Fluorescence spectra of reagent blank and carvedilol. (A) Fluorescence spectrum of reagent blank after applying microextraction procedure. (B) Fluorescence spectra of carvedilol within linear dynamic range (10, 50, 100, 150, 250 μg l−1) after applying microextraction procedure. Applied parameters: sample volume 10 ml; IL 60 mg; NaPF6 175 mg; pH 9; temperature 50°C; λex 285 ± 5 nm; λem 345 ± 5 nm.

In order to evaluate the spectra properties of reagent blank, sample pretreatment method was performed without analyte of interest and the fluorescence spectra were recorded at 345 ± 5 nm. No main measurable influence of reagent blank on the quantitative analysis of carvedilol was observed. As a result, these excitation and emission wavelengths were selected for further quantitation of carvedilol.

Kind of ionic liquid

Based on the results obtained in our previous studies [18,19], three factors must be considered, in order to select a proper IL: (a) the density of IL as the extraction solvent must be higher than aqueous media, (b) IL must illustrate a desire hydrophobicity, (c) IL must be liquid and (d) these ionic material must be inexpensive. ILs with imidazolium scaffold which contain Cl, BF4 and CF3SO3 show hydrophilic properties and those contain PF6 and (CF3SO2)2 N show hydrophobic properties.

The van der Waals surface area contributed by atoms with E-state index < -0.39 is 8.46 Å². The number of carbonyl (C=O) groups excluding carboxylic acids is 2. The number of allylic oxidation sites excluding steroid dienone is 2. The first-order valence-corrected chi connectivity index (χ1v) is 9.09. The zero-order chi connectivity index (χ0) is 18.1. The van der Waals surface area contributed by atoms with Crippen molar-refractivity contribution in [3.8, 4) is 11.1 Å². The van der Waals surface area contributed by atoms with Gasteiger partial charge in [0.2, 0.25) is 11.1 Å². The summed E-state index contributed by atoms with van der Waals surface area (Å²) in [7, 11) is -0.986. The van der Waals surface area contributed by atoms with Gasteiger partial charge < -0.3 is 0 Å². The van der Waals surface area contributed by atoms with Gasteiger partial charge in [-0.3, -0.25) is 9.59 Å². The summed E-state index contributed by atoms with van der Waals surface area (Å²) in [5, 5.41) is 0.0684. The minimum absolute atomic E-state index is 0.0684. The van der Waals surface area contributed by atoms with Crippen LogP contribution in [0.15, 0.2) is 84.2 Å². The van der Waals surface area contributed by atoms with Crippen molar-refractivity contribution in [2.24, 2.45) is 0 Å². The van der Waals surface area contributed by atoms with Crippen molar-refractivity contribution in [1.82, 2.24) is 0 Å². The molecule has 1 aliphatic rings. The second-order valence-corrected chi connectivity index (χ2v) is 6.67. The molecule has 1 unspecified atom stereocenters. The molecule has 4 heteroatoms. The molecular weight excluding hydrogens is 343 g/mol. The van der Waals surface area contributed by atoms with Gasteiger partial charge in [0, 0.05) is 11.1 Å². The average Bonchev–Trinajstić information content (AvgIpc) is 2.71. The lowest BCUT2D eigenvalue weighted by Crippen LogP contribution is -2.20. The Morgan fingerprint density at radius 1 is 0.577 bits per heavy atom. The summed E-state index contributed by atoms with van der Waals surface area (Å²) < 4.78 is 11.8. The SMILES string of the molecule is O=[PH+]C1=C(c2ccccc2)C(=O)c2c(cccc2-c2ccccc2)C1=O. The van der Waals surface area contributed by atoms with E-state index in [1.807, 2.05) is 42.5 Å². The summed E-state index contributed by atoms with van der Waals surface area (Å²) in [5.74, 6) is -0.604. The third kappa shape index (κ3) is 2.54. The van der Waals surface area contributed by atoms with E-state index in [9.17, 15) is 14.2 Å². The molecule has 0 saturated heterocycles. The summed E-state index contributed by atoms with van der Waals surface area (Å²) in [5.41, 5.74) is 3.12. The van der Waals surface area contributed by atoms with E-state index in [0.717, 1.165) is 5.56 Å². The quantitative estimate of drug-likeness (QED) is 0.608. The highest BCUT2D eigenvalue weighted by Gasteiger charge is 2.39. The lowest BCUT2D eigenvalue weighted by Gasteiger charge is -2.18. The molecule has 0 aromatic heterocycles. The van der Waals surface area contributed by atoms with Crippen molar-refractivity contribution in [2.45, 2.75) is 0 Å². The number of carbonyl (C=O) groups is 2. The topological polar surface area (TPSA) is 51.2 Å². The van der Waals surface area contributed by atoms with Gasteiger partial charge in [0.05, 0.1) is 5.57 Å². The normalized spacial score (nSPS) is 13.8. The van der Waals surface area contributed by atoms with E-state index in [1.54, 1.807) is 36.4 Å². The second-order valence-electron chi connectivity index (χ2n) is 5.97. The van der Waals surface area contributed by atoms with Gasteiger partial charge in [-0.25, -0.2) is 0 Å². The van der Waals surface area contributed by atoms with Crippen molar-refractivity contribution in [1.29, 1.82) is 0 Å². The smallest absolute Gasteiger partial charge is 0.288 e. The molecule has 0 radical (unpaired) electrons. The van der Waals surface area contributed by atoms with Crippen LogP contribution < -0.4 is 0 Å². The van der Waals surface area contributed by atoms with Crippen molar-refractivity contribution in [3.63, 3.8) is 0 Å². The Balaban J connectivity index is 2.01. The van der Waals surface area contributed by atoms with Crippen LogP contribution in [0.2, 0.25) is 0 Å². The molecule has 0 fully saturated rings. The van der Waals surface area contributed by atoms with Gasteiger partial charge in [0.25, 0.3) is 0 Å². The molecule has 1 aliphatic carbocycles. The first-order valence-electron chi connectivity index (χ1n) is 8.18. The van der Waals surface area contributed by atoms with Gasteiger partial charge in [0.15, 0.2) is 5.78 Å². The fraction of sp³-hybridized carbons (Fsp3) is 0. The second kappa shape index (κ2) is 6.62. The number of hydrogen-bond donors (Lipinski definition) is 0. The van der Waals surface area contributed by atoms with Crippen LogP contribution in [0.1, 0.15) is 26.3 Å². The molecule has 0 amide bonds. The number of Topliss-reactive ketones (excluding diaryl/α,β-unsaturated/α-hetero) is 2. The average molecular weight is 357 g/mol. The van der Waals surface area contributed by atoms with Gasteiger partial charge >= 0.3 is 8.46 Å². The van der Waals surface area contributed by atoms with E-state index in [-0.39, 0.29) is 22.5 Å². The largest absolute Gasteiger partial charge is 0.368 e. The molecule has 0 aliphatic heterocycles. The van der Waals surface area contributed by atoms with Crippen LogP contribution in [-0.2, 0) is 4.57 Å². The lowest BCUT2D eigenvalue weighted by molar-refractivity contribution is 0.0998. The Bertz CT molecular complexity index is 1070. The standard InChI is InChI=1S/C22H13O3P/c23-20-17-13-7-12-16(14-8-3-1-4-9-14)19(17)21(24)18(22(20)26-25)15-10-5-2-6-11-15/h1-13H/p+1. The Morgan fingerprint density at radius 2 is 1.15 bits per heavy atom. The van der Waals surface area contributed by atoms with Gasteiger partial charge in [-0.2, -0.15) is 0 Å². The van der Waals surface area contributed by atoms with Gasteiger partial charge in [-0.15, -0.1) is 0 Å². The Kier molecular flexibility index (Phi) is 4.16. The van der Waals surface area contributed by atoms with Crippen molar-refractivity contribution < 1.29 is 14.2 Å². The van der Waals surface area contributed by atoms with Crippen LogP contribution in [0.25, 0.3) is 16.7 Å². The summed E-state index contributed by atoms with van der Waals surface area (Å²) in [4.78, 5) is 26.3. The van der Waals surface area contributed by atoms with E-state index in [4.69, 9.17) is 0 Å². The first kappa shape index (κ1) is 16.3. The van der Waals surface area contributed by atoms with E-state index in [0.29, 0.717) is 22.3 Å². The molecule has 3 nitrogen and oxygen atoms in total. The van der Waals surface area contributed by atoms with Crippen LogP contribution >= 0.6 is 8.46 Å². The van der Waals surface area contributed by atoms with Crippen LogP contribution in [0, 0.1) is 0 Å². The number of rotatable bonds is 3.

According to these factors, [Hmim][PF6] was used as an optimum microextraction solvent in all tests.

Optimization of diluting solvent

The viscosity of ionic liquids is relatively high; hence their direct transfer into the micro-cell of spectrofluorimeter for analyzing carvedilol is difficult. As a result, enriched-phase was conditioned and diluted. For this goal, some conditioner solvents such as methanol, ethanol, acetonitrile and acetone were evaluated as the diluting solvent. The obtained data showed that reproducible and sensitive signals were obtained in using ethanol as a conditioner agent. Due to the better data stability and ethanol environmental safety (less toxicity), this organic solvent was preferred and used in all experiments.